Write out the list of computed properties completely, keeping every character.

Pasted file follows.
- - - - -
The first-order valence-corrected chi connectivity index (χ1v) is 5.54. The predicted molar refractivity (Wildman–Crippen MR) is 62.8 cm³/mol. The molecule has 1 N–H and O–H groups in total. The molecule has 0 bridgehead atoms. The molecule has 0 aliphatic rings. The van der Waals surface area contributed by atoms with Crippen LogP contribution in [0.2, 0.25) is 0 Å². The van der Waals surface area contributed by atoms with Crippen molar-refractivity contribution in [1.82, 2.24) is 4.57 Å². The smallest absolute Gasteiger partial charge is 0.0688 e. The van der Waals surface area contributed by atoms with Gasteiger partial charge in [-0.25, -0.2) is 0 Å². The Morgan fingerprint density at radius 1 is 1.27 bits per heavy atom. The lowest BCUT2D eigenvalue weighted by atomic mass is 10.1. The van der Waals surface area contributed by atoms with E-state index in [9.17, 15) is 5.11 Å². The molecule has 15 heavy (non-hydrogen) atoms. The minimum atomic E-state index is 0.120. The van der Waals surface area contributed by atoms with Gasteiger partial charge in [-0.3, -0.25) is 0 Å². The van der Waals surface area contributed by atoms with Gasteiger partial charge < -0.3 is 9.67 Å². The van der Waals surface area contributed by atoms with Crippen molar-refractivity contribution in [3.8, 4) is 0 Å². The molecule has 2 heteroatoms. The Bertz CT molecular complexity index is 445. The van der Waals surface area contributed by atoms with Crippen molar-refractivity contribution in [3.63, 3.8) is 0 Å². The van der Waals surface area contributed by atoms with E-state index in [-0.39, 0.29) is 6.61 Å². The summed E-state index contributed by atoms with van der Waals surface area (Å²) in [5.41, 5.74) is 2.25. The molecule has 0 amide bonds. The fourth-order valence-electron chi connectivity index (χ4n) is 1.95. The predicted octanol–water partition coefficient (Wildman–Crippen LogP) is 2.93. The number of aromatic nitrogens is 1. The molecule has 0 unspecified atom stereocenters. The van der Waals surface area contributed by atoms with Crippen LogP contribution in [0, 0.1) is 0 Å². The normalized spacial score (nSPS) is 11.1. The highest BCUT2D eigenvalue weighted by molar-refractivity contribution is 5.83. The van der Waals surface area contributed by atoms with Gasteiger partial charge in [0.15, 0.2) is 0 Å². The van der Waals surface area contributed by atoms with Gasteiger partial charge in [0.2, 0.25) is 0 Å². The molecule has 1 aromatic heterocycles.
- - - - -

The first-order valence-corrected chi connectivity index (χ1v) is 5.54. The predicted molar refractivity (Wildman–Crippen MR) is 62.8 cm³/mol. The molecule has 1 N–H and O–H groups in total. The molecule has 0 bridgehead atoms. The molecule has 0 aliphatic rings. The van der Waals surface area contributed by atoms with Crippen LogP contribution in [0.2, 0.25) is 0 Å². The van der Waals surface area contributed by atoms with Crippen molar-refractivity contribution in [1.82, 2.24) is 4.57 Å². The smallest absolute Gasteiger partial charge is 0.0688 e. The van der Waals surface area contributed by atoms with Gasteiger partial charge in [-0.25, -0.2) is 0 Å². The Morgan fingerprint density at radius 1 is 1.27 bits per heavy atom. The lowest BCUT2D eigenvalue weighted by atomic mass is 10.1. The van der Waals surface area contributed by atoms with E-state index in [9.17, 15) is 5.11 Å². The molecule has 15 heavy (non-hydrogen) atoms. The minimum atomic E-state index is 0.120. The van der Waals surface area contributed by atoms with Gasteiger partial charge in [-0.3, -0.25) is 0 Å². The van der Waals surface area contributed by atoms with Gasteiger partial charge < -0.3 is 9.67 Å². The van der Waals surface area contributed by atoms with Crippen molar-refractivity contribution in [3.8, 4) is 0 Å². The molecule has 2 heteroatoms. The Bertz CT molecular complexity index is 445. The van der Waals surface area contributed by atoms with Crippen molar-refractivity contribution in [3.63, 3.8) is 0 Å². The van der Waals surface area contributed by atoms with E-state index in [-0.39, 0.29) is 6.61 Å². The summed E-state index contributed by atoms with van der Waals surface area (Å²) in [5.41, 5.74) is 2.25. The molecule has 0 amide bonds. The fourth-order valence-electron chi connectivity index (χ4n) is 1.95. The predicted octanol–water partition coefficient (Wildman–Crippen LogP) is 2.93. The number of aromatic nitrogens is 1. The molecule has 0 unspecified atom stereocenters. The van der Waals surface area contributed by atoms with Crippen LogP contribution in [0, 0.1) is 0 Å². The normalized spacial score (nSPS) is 11.1. The highest BCUT2D eigenvalue weighted by molar-refractivity contribution is 5.83. The van der Waals surface area contributed by atoms with Gasteiger partial charge in [0.15, 0.2) is 0 Å². The van der Waals surface area contributed by atoms with Gasteiger partial charge in [0.2, 0.25) is 0 Å². The molecule has 1 aromatic heterocycles.